“Yes” is an incredibly powerful word.
As a response to a question, it usually pleases the questioner. Common examples:
“Will you marry me?”
“Do you want to [activity] with me?”
And, when asked of the political leader:
“Do you support my position?”
In most cases, we know as soon as we are asked the question what the response will be to our “yes” (and, conversely, to our “no”). This near-certainty can create a considerable amount of stress when we believe that our answer should be “no” or, at a minimum, that it shouldn’t be an unqualified “yes.”
One common response to this stress is to say “yes” anyway. In politics, we call this pandering. As each interested group or individual seeks and secures a brief audience with us, they ask for our support and we give it. They leave satisfied. We secure some additional political support. What’s not to like about that?
Commitments are a kind of social and political capital. Like other forms of capital, we have a limit to how much of it we have to invest. The more we say “yes,” the less of this capital we can spend on any one person or project. The less capital we invest in a given person or project, the less impact we have.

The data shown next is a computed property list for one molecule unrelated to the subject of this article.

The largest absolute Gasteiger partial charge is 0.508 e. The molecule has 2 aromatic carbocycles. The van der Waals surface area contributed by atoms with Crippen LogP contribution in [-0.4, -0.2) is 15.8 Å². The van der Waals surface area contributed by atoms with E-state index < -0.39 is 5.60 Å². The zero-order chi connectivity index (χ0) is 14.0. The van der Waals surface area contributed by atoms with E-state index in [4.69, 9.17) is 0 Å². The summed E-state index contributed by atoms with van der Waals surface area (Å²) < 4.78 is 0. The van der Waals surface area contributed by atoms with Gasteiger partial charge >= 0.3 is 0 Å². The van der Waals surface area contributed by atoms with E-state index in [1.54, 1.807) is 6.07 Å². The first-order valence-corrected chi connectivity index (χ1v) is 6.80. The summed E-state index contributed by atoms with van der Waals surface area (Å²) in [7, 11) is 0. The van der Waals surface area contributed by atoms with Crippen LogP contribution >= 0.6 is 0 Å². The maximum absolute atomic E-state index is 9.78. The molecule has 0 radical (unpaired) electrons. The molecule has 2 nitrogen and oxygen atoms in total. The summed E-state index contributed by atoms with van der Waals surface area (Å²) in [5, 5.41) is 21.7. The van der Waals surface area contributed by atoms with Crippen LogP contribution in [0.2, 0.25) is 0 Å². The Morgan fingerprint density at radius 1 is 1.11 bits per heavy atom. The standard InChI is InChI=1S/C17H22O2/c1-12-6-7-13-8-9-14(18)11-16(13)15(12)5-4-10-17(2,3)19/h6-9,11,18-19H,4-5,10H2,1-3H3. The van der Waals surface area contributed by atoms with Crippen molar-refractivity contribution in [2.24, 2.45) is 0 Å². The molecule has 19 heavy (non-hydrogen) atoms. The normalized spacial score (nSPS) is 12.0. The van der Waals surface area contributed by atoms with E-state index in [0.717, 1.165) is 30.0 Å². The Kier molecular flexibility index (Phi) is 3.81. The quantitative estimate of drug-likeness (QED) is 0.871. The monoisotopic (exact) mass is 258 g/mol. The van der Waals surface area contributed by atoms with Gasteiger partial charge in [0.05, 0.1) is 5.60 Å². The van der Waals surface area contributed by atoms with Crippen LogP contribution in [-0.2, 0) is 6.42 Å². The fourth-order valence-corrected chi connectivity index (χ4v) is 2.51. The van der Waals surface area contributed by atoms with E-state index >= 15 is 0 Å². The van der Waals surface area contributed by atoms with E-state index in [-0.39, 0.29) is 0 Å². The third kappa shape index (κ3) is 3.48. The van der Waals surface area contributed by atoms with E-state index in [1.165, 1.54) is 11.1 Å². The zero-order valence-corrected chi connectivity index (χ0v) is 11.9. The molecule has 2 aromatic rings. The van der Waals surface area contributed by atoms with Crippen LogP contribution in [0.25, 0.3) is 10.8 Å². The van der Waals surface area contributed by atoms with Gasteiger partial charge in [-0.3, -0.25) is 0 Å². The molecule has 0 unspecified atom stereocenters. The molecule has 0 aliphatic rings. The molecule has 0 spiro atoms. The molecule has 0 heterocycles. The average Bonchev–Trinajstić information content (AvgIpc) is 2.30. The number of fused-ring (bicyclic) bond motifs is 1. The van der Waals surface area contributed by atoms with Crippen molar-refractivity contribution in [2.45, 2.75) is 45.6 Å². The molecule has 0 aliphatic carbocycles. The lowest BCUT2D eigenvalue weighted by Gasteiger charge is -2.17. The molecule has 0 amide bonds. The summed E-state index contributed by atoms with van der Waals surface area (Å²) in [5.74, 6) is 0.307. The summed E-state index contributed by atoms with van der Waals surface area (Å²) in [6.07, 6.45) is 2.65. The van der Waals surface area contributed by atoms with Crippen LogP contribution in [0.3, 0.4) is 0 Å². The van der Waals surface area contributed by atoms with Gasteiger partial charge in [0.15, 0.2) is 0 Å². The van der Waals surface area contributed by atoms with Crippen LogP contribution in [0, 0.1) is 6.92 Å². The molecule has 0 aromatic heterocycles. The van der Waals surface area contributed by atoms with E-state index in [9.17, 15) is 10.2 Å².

Often when life coaches and counselors talk or write about this, they work on empowering us to say “no.” That’s solid advice. For some of us, simply getting comfortable with the idea that we have the right to say “no” is an essential victory in the battle for a fully self-actualized life.
Still, I think there is good reason to emphasize the “yes” instead of the “no.” Rather than thinking of what we are withholding from others, perhaps we should think of what an extraordinary gift our “yes” should be.
I remember, many years ago, spending time meeting with our congressional delegation soliciting their support for an important project. Some were quick to say “yes,” which gratified us.
Then there was Senator Bob Graham.
Senator Graham asked smart questions. He listened attentively to our answers. When we were through, he thanked us for taking the time to help him understand what we were trying to accomplish. And he made a commitment: that he would take our request seriously.
Later, when he gave us his “yes,” we knew we had his full support. Furthermore, we knew that we were doing something worthwhile, because we had earned his “yes” on the merits, not the moment. His “yes” carried greater weight with us and others for having been hard-won.
I propose we make 2017 the year of “yes.” Not to saying “yes” a lot, but to saying “yes” so that it matters a lot.
Our “yes” should be an expression of our conviction of the merit of what we have agreed to. It also should be a promise of our investment of ourselves.
The year of meaningful “yes.” I’ll say “yes” to that!